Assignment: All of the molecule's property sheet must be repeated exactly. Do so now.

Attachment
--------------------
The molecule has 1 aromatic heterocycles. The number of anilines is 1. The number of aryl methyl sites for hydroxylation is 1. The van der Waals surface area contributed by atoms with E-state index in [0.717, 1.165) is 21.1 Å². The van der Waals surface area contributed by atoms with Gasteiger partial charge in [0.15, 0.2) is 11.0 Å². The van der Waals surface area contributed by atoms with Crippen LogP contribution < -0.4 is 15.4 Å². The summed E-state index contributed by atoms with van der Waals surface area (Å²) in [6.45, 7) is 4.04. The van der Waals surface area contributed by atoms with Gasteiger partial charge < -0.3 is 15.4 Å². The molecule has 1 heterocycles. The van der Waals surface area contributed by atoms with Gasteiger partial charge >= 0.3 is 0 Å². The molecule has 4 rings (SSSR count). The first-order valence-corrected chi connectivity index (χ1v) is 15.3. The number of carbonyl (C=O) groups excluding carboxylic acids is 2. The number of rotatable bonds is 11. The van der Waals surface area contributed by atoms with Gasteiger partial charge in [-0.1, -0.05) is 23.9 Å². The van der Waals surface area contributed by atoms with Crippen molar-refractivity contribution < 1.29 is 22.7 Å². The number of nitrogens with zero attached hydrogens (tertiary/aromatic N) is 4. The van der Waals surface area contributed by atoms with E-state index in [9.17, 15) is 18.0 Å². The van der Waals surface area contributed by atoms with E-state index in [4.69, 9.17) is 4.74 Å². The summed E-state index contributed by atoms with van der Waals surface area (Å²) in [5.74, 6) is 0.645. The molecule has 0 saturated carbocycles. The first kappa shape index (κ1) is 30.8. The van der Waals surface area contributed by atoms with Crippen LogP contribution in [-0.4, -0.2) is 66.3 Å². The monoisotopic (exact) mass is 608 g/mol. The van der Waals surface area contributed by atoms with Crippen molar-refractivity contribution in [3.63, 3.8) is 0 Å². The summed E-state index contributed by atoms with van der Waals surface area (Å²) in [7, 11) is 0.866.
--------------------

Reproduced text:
The molecule has 1 aromatic heterocycles. The number of anilines is 1. The number of aryl methyl sites for hydroxylation is 1. The van der Waals surface area contributed by atoms with E-state index in [0.717, 1.165) is 21.1 Å². The van der Waals surface area contributed by atoms with Gasteiger partial charge in [0.15, 0.2) is 11.0 Å². The van der Waals surface area contributed by atoms with Crippen LogP contribution < -0.4 is 15.4 Å². The summed E-state index contributed by atoms with van der Waals surface area (Å²) in [6.45, 7) is 4.04. The van der Waals surface area contributed by atoms with Gasteiger partial charge < -0.3 is 15.4 Å². The molecule has 1 heterocycles. The van der Waals surface area contributed by atoms with Gasteiger partial charge >= 0.3 is 0 Å². The molecule has 4 rings (SSSR count). The first-order valence-corrected chi connectivity index (χ1v) is 15.3. The number of carbonyl (C=O) groups excluding carboxylic acids is 2. The number of rotatable bonds is 11. The van der Waals surface area contributed by atoms with Gasteiger partial charge in [-0.1, -0.05) is 23.9 Å². The van der Waals surface area contributed by atoms with Crippen molar-refractivity contribution < 1.29 is 22.7 Å². The number of nitrogens with zero attached hydrogens (tertiary/aromatic N) is 4. The van der Waals surface area contributed by atoms with E-state index in [9.17, 15) is 18.0 Å². The van der Waals surface area contributed by atoms with E-state index in [4.69, 9.17) is 4.74 Å². The summed E-state index contributed by atoms with van der Waals surface area (Å²) in [5.74, 6) is 0.645. The molecule has 0 saturated carbocycles. The first kappa shape index (κ1) is 30.8. The van der Waals surface area contributed by atoms with Crippen LogP contribution in [-0.4, -0.2) is 66.3 Å². The monoisotopic (exact) mass is 608 g/mol. The van der Waals surface area contributed by atoms with Crippen molar-refractivity contribution in [3.63, 3.8) is 0 Å². The summed E-state index contributed by atoms with van der Waals surface area (Å²) in [7, 11) is 0.866.